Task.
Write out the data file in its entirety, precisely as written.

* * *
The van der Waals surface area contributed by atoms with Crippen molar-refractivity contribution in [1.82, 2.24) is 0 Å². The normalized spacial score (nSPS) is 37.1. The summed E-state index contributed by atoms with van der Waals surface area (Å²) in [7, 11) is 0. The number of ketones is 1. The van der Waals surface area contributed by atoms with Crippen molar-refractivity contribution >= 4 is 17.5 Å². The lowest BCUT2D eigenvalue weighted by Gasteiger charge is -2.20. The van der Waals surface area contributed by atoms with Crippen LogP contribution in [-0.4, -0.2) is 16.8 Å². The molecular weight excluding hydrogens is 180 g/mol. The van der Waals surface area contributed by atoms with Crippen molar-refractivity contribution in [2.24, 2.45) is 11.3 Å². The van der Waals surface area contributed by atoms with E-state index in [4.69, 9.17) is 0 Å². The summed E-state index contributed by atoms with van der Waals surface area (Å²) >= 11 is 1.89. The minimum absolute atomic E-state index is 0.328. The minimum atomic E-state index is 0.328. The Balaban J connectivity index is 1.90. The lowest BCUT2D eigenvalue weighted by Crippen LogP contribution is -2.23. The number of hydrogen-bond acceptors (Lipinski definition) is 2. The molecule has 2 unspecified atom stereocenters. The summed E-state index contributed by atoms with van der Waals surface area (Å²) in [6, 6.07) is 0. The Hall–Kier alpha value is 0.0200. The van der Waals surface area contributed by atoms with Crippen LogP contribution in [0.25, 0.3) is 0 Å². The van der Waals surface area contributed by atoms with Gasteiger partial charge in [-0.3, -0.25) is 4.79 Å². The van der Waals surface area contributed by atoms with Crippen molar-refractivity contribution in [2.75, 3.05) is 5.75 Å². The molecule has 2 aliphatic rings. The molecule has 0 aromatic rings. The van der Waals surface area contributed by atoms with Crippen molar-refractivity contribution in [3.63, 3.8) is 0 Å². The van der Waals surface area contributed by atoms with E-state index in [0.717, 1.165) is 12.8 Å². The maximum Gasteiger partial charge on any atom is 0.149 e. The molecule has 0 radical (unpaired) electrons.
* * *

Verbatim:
The van der Waals surface area contributed by atoms with Crippen molar-refractivity contribution in [1.82, 2.24) is 0 Å². The normalized spacial score (nSPS) is 37.1. The summed E-state index contributed by atoms with van der Waals surface area (Å²) in [7, 11) is 0. The number of ketones is 1. The van der Waals surface area contributed by atoms with Crippen molar-refractivity contribution >= 4 is 17.5 Å². The lowest BCUT2D eigenvalue weighted by Gasteiger charge is -2.20. The van der Waals surface area contributed by atoms with Crippen LogP contribution in [-0.4, -0.2) is 16.8 Å². The molecular weight excluding hydrogens is 180 g/mol. The van der Waals surface area contributed by atoms with Crippen molar-refractivity contribution in [2.24, 2.45) is 11.3 Å². The van der Waals surface area contributed by atoms with E-state index in [4.69, 9.17) is 0 Å². The summed E-state index contributed by atoms with van der Waals surface area (Å²) >= 11 is 1.89. The minimum absolute atomic E-state index is 0.328. The minimum atomic E-state index is 0.328. The Balaban J connectivity index is 1.90. The lowest BCUT2D eigenvalue weighted by Crippen LogP contribution is -2.23. The number of hydrogen-bond acceptors (Lipinski definition) is 2. The molecule has 2 unspecified atom stereocenters. The summed E-state index contributed by atoms with van der Waals surface area (Å²) in [6, 6.07) is 0. The Hall–Kier alpha value is 0.0200. The van der Waals surface area contributed by atoms with Crippen LogP contribution in [0.25, 0.3) is 0 Å². The van der Waals surface area contributed by atoms with Gasteiger partial charge in [-0.3, -0.25) is 4.79 Å². The van der Waals surface area contributed by atoms with Crippen molar-refractivity contribution in [2.75, 3.05) is 5.75 Å². The molecule has 2 aliphatic rings. The molecule has 0 aromatic rings. The van der Waals surface area contributed by atoms with Crippen molar-refractivity contribution in [3.63, 3.8) is 0 Å². The van der Waals surface area contributed by atoms with E-state index in [0.717, 1.165) is 12.8 Å². The maximum Gasteiger partial charge on any atom is 0.149 e. The molecule has 0 radical (unpaired) electrons.